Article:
Thanks to everyone who responded to last week’s blog. These are very difficult times and I heard very thoughtful responses from several people.
My surgery was easy for me. I get the biopsy next week. Thanks for the many prayers and expressions of support.
We get our first COVID vaccination this Thursday. We are looking forward to more freedom.
Some Observations. The responses I get to my musings are sane, sensible, responsible and diverse. However, the diatribes I read and hear from other sources on both sides of our issues are not as thoughtful. I want to highlight three observations of those diatribes:
- I believe most people who are firm in their convictions engage in confirmation bias. They look for evidence to support their beliefs and ignore or disbelieve counter evidence. It is a powerful human trait. We must all work to overcome it.
- I believe most people who are firm in their convictions are quick to see the sawdust in the other perspectives and ignore the plank in their own. Another powerful human trait we must all work to overcome.
- I believe the biggest problems we face are not Democrat vs Republican, left versus right, liberal versus conservative, or cultural clashes. Rather the problem is hearts of self-righteousness, hatred and fear. We need hearts of love. Borrowing from St. Paul, hearts of love listen, speak with care, are patient and kind, do not envy or boast, are not arrogant or rude, do not insist on their own way, are not irritable or resentful, do not rejoice at wrongdoing, but rejoice with the truth.
We need hearts of love to attack fiscal security, social justice, election integrity and the many other problems we face.
Nazis Everywhere. A sign of the depth of our divide and the need for hearts of love is found in an interesting relationship I noted in the diatribes by both sides. Both sides belief the extremes in the other side are leading us toward Nazism. Interestingly both sides dismiss the extremes on their own sides as loonies and aberrations. The left is certain the right is leading us toward Nazism because they see swastikas at a rally. The right thinks the left is practicing more subtle but successful approaches – censorship, loss of freedom, etc.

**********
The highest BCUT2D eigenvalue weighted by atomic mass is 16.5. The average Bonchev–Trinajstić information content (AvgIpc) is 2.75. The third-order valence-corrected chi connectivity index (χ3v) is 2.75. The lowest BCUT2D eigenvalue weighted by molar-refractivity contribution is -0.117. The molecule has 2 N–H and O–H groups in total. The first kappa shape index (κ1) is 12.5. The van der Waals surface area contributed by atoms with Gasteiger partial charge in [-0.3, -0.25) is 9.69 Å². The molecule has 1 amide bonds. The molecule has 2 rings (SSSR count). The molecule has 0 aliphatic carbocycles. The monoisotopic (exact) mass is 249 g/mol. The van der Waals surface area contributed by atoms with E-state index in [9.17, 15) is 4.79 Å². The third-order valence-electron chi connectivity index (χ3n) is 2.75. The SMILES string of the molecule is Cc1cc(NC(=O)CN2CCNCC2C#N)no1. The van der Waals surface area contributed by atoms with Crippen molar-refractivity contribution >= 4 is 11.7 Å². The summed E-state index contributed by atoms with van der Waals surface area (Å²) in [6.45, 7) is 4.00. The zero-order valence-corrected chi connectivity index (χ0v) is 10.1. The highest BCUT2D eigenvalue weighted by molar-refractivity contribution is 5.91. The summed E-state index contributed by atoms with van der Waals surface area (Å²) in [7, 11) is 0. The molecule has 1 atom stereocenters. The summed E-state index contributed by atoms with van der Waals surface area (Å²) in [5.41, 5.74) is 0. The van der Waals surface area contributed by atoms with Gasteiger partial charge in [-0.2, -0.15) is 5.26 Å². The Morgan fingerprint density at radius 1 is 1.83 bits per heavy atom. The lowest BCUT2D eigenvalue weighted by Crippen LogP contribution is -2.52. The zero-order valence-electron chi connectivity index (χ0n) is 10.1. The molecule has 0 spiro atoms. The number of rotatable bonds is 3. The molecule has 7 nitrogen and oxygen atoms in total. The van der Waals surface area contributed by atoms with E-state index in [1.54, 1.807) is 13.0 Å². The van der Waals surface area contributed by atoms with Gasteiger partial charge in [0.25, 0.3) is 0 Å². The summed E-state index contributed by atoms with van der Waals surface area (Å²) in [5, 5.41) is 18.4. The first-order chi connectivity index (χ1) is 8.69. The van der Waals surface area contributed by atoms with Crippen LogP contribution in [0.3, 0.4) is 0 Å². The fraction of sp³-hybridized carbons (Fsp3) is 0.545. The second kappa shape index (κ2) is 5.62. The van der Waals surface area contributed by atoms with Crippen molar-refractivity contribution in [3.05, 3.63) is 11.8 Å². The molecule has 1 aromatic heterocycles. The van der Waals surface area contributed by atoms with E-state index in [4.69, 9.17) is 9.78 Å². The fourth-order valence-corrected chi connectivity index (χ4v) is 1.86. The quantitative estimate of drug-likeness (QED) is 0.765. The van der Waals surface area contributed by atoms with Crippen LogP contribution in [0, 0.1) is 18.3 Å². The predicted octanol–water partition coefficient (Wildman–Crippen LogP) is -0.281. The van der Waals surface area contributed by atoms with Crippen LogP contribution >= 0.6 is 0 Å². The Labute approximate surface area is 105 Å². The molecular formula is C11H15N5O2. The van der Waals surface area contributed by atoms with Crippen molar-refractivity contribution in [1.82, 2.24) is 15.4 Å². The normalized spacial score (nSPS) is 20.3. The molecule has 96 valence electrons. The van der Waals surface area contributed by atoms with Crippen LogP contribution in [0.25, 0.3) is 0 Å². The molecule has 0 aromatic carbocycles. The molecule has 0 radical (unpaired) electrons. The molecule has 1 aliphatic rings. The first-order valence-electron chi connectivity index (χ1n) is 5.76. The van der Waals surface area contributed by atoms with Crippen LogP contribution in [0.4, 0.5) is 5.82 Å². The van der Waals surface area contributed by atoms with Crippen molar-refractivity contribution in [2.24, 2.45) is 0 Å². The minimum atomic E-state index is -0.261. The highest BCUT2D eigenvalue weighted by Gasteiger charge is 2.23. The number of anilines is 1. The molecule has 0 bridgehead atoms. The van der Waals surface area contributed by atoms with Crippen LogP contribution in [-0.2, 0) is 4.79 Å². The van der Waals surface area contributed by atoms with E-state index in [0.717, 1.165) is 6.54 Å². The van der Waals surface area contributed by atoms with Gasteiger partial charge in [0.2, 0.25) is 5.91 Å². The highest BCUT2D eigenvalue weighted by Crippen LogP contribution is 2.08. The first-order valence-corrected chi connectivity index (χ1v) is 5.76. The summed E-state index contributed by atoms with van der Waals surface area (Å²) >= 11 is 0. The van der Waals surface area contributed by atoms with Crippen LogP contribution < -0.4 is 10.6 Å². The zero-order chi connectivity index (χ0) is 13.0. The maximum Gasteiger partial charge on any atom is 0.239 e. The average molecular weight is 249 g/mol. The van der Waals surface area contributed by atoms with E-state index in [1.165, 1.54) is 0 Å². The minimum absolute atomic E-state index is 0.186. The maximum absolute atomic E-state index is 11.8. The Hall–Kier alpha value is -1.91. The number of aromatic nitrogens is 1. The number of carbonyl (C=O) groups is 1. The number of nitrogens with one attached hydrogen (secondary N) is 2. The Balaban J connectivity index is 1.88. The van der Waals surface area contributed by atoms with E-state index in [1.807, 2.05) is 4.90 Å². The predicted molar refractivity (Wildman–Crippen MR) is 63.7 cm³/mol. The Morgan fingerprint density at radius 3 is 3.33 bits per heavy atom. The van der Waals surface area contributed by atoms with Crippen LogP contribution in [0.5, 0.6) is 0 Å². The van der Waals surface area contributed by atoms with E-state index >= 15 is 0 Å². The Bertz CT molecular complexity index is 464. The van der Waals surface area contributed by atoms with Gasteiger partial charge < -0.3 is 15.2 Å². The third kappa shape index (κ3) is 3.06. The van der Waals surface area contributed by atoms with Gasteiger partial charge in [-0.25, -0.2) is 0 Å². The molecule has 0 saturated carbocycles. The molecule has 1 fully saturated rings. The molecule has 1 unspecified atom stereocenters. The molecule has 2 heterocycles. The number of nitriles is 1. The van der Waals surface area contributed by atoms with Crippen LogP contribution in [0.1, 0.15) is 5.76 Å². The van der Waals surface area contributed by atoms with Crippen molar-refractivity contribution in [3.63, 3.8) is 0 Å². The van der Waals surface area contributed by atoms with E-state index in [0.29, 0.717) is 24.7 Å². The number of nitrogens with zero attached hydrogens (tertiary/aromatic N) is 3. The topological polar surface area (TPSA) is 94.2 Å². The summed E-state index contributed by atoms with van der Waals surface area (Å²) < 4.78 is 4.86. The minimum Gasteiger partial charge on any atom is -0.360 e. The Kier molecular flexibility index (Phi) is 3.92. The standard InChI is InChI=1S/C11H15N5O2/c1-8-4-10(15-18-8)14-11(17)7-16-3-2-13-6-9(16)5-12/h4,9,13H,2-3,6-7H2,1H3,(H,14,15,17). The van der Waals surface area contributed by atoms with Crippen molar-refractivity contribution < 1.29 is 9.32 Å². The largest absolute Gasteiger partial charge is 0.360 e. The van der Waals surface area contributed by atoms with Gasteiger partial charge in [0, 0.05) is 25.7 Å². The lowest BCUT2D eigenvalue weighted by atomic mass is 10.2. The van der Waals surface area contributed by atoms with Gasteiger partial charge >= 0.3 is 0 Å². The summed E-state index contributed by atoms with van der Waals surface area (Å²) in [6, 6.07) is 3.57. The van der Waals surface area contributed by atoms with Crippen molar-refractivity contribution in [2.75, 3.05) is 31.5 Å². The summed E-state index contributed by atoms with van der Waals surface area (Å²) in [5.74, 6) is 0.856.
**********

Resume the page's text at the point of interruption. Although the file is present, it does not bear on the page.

I think both may be right. If the extremes in either party gain control, we may find ourselves in conditions similar to Nazi Germany. I have read and heard people on both sides speak of purging those who do not believe like they believe.
We need hearts of love to clearly dismiss the extremes on both sides and come together for the common good.
Media Bias. In my opinion, the media contributes much to the great divides we have in our country. Problems of our media were clearly evident on both sides this week.
On the right, Fox settled a lawsuit in which they were at fault for spreading false conspiracy claims regarding the death of a congressional aide.
On the left, on 60 Minutes Nancy Pelosi offered an unsubstantiated conspiracy theory that Putin has something on Trump and no one in the liberal press called her on her claim.
In addition, for years we have been told Trump was easy on Russia and now we hear something different from CNN — hardly a bastion of Trump support. Noted commentator Farik Zakaria made the interesting statement: “You know, the dirty little secret about the Trump administration was that while Donald Trump had clearly had a kind of soft spot for Putin, the Trump administration was pretty tough on the Russians. They armed Ukraine; they armed the Poles. They extended NATO operations and exercises in ways that even the Obama Administration had not done. They maintained the sanctions.”
Media bias is an equal opportunity employer.
We need hearts of love in the media with a return to reporting facts. We need at least one source reporting without an agenda.